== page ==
Naive Forth questions 
Author Message
 Naive Forth questions

I am not a newbie, per se, although I am by no means an expert.  I played
around a little with MUCK Forth many years ago, then got deeper into it when I
found that it was the best (for my needs, anyway) language for writing Palm
programs.  But having recently (2 or 3 years ago) jumped into it on my own,
and never having studied it formally (although Neal Bridges' Quartus page is
MOST educational), I have a few questions.

I realize that these questions have no right or wrong answers, and rest
assured, all I'm asking for is opinions on style, not actual help with
concrete Forth problems.

What are the (very general) usage differences between the following words?
[Yes, I'm aware that you can name any word anything you want, but there lies
madness.]

foo    Guess:  Random word, can return or do anything.
(foo)
[foo]
foo?   Guess:  Returns boolean flag.
foo:

In fact, I'll save my other questions for later.  That's the important one.

-Jeffy

--



Wed, 17 Sep 2003 06:53:35 GMT  
 Naive Forth questions

Quote:
> I am not a newbie, per se, although I am by no means an expert.  I played
> around a little with MUCK Forth many years ago, then got deeper into it when I
> found that it was the best (for my needs, anyway) language for writing Palm
> programs.  But having recently (2 or 3 years ago) jumped into it on my own,
> and never having studied it formally (although Neal Bridges' Quartus page is
> MOST educational), I have a few questions.

> I realize that these questions have no right or wrong answers, and rest
> assured, all I'm asking for is opinions on style, not actual help with
> concrete Forth problems.

> What are the (very general) usage differences between the following words?
> [Yes, I'm aware that you can name any word anything you want, but there lies
> madness.]

> foo    Guess:  Random word, can return or do anything.

Right.  Ideally the name should be a simple (i.e. not concatenated or abbreviated)
word that conveys the purpose of the function.

Quote:
> (foo)

Non-user support word that does the principle work of FOO.  FOO may provide some
user interface, error-checking, or other wrapping around (foo).

Quote:
> [foo]

an IMMEDIATE, compile-time only word similar to FOO (e.g., CHAR and [CHAR], ' and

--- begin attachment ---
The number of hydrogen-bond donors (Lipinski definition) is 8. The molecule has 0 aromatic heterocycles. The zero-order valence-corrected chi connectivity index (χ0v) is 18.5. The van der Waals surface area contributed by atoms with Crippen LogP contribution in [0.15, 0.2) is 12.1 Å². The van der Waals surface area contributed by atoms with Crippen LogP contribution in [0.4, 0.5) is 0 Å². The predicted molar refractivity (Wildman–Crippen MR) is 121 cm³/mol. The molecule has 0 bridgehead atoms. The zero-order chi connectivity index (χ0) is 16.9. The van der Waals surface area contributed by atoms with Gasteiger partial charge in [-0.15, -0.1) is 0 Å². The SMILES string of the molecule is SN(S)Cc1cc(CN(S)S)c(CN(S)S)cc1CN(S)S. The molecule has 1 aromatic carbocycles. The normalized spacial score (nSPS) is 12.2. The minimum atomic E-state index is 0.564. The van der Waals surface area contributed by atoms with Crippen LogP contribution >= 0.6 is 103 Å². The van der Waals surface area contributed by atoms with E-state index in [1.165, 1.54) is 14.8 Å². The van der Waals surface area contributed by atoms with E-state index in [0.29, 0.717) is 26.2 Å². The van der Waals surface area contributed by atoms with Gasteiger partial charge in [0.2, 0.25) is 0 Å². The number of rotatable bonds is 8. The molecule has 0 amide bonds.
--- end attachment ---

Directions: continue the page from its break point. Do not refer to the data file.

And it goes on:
['])

Quote:
> foo?   Guess:  Returns boolean flag.

Yep, normally true if successful.  An extremely common and useful companion is
-FOO, which returns a boolean which is negative-true (e.g., true if there was an
error, in which case its value can be the specific error condition).

Quote:
> foo:

Specialized FOO-ish version of : (a defining word).

<commercial> My "Forth Application Techniques" book contains a list of similar
naming conventions, along with many style advisories, in its last chapter.
</commercial>

Quote:
> In fact, I'll save my other questions for later.  That's the important one.

> -Jeffy

Cheers,
Elizabeth
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Wed, 17 Sep 2003 07:42:08 GMT  
 Naive Forth questions


My style only but I think used in some other places too.

Quote:
> foo    Guess:  Random word, can return or do anything.

   I generally use this as the top level or only word of it's genre.

Quote:
> (foo)

   A machine coded primitive component of the word "foo" and fulfilling
   the majority of the task. Most times used thus:-

         : foo (S * -- *' )
           (foo) ;

Quote:
> [foo]

  Rarely used form but when used is a component form as in machine coded
  but maybe using active arrays.

Quote:
> foo?   Guess:  Returns boolean flag.

  Yes.

  You could have also mentioned ?foo which expects a boolean flag on the
  stack and will perform either of two related functions.

Quote:
> foo:

  A compiling word with specific action (DOES> part) to be performed.

Quote:
> In fact, I'll save my other questions for later.  That's the important one.

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Wed, 17 Sep 2003 17:46:13 GMT  
 
 [ 3 post ] 

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